the food industry

Hey just a tip, be nice to those working in the food industry (including your baristas) and retail workers during the holidays.

We’re all overworked and underpaid and many of us don’t get to take any time off during this time of year.

And a lot of the times things are out of our control.

So don’t be a jackass and scream at someone on the phone because you forgot to order a pie. And don’t yell at someone for the fact that the thing you want is out of stock.

No one is trying to ruin your holidays.

lifeandthoughtsandtravel  asked:

I know that you are a reptile tumblr but I was wondering if you knew if it were healthy for dogs to be vegans? I'm just curious because of some vegans that have animals and they make them vegans... is it harmful towards the animal or is it completely safe? thank you :)

It’s an absolutely horrible idea. Dogs cannot be vegans and thrive. They’re not vegetarians and they’re not even really omnivores in the same way we are- while dogs will eat everything we do (and more), feeding them a vegan diet is terrible for their health. A lot of vegans who make this decision will blather on about supplements in the vegan food or about how you can make artificial amino acids or how dogs can survive on it so therefore it’s safe, but dogs can also survive eating Ol’ Roy, the worst dog food in the world. Surviving isn’t the same thing as thriving! A dog’s biological structure means that eating plants and only plants isn’t going to work well in the long run- so let’s look at some of the reasons why dogs need to be fed a diet based in animal protein. 

1. The canine digestive tract is not good at digesting plant matter.

Plant matter is really tough to break down! Meat, on the other hand, digests quickly. Carnivores and herbivores have differently structured digestive tracts that work with their diets. Let’s look at a rabbit’s digestive tract and a dog’s.

See how a rabbit has a functional cecum, while the dog’s is just a little snub of a thing? The cecum is an organ that plays a really important role in non-ruminant herbivore digestion. It’s a large pouch where cellulose and tough fibers in plant-based food get broken down. Dogs, like humans, don’t have one that’s functional for digestion.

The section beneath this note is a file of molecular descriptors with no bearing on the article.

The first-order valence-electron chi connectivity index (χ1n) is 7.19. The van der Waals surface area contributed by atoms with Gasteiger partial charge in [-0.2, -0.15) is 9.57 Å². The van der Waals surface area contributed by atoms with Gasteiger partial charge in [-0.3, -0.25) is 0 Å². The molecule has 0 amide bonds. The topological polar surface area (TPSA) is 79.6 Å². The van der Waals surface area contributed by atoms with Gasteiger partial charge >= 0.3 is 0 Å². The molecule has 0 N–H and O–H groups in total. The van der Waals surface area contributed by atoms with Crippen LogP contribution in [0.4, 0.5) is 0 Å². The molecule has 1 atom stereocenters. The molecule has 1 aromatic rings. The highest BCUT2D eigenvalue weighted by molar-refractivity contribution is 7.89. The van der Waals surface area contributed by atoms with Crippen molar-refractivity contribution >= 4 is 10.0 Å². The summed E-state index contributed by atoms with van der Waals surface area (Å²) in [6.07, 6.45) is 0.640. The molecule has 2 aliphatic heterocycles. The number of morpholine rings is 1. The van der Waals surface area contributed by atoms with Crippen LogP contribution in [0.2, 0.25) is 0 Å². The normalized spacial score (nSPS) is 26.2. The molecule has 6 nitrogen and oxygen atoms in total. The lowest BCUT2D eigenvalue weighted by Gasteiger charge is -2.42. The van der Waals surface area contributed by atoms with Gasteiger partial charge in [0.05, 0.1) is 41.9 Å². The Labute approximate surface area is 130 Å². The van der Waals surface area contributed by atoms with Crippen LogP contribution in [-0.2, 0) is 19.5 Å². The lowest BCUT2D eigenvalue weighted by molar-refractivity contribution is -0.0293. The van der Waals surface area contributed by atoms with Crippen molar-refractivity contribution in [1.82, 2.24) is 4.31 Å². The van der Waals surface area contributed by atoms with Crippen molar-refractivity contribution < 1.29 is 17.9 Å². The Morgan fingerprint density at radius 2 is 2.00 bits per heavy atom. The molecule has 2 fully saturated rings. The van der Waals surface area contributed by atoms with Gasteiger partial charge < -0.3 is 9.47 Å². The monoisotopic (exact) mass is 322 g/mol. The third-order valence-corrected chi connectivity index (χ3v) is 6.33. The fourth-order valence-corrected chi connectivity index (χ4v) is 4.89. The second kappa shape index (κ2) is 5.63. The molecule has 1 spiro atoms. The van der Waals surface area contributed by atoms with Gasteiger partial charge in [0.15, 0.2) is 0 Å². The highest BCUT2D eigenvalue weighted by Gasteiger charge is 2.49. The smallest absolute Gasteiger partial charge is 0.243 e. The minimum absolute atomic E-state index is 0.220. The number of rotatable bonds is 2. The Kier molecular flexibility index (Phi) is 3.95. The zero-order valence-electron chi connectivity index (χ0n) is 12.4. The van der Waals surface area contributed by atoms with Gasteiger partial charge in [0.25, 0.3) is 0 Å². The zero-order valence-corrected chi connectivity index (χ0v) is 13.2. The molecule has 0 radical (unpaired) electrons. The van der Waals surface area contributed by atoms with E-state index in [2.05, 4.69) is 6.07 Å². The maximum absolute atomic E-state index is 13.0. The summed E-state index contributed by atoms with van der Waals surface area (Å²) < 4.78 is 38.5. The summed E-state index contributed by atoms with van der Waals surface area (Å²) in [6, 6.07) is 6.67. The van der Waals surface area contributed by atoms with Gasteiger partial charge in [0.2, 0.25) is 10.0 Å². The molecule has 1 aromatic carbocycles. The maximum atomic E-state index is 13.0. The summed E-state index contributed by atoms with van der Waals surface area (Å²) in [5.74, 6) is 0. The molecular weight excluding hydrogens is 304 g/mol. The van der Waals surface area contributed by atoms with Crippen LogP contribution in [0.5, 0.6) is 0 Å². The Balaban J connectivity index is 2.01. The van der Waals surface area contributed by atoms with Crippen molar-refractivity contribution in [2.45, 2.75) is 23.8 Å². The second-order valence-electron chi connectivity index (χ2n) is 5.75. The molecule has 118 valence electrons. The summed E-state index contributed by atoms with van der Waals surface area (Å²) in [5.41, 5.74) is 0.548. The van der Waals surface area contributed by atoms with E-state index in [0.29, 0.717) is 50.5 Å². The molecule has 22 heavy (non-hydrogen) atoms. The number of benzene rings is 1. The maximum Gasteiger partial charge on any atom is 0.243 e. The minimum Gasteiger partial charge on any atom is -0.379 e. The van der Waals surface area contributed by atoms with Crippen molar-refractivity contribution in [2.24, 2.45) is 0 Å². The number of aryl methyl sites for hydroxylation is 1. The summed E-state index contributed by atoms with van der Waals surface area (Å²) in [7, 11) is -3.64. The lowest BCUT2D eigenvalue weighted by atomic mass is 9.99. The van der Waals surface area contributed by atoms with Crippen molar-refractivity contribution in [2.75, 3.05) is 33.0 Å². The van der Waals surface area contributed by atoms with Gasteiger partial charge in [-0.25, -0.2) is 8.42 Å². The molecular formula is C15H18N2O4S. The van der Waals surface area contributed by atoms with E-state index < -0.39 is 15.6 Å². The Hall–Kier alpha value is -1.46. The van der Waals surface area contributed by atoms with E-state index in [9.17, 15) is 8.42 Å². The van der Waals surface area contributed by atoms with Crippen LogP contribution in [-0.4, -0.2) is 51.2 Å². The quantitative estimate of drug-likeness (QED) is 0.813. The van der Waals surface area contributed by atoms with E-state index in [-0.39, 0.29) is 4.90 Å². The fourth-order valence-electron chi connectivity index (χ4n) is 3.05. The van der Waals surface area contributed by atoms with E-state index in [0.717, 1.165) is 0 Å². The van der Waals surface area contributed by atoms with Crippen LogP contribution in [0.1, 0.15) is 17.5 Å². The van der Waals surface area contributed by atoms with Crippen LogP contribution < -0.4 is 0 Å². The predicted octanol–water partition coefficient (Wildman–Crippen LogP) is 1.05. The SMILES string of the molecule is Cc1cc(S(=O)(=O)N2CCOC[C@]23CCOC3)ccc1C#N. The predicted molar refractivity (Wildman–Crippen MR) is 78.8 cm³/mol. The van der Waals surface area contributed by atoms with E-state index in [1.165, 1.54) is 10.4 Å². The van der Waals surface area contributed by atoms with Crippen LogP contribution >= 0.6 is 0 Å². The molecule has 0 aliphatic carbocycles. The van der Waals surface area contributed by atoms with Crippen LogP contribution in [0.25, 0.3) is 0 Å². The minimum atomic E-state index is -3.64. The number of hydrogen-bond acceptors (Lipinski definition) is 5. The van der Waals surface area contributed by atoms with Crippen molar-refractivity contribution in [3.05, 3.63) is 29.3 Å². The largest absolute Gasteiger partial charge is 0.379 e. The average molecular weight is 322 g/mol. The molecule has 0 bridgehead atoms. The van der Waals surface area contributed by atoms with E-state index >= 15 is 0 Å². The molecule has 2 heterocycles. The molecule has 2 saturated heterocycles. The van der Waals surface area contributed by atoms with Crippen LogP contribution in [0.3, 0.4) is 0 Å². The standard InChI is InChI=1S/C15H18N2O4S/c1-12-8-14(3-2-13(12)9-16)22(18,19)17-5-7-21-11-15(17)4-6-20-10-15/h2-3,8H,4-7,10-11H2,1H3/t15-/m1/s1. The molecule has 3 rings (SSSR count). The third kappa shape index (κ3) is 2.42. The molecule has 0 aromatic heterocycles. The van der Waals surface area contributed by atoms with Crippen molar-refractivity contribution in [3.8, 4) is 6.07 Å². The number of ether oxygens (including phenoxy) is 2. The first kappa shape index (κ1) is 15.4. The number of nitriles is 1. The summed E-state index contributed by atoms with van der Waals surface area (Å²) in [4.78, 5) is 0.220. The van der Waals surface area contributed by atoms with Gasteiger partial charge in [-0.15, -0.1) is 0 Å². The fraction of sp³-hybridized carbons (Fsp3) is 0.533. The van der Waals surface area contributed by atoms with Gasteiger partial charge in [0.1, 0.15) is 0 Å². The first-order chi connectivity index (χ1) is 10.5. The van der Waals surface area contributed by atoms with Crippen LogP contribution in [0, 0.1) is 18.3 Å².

In addition, herbivores like rabbits have very long, complicated digestive tracts. Their food sits in there and breaks down over a long period of time. An average adult rabbit (with a body of about 40 centimeters long, we’re not talking the giant breeds or the dwarf breeds here) has about three meters of small intestine. In American units, that’s a 15 inch animal with almost 10 feet of intestines. A dog, on the other hand, has a small intestine that’s about two and a half times the length of its body- so for instance, a dog that’s two feet long would have about five feet of small intestine. There’s neither enough time nor space in the canine alimentary canal for dogs to fully extract the nutrients they need to survive. 

2. Dog drool doesn’t have amylase.

Amylase an enzyme that converts plant starch and glycogen into simple sugars. Herbivores and omnivores typically have amylase in the saliva, which starts to break down those starches immediately. This means by the time the starches hit the intestine, they’ve already started to convert into something that’s actually useful. Dogs, however, only produce it in the pancreas. There’s no salivary amylase in dogs or any other carnivore. This means that digesting plants and converting their energy into something that’s actually useful is really inefficient for dogs; they can only get something like half of the energy and nutrients they’d get from a comparable amount of meat. It also means that to digest plant material, dogs’ pancreases have to go into overtime to make enough amylase, which can lead to severe pancreatic strain.

3. Dogs can’t digest cellulose.

While the dog pancreas makes amylase, something it doesn’t make is cellulase. Granted, herbivores don’t make it either- in fact, very few animals do. Termites are one of the only animals that make their own cellulase. Herbivore digestive tracts have a reservoir of symbiotic bacteria that produce plenty of cellulase. We’ve actually talked about it- it’s what goes on in the cecum! The bacteria in carnivore ceca, however, is linked to the lymphatic system, not the digestive system.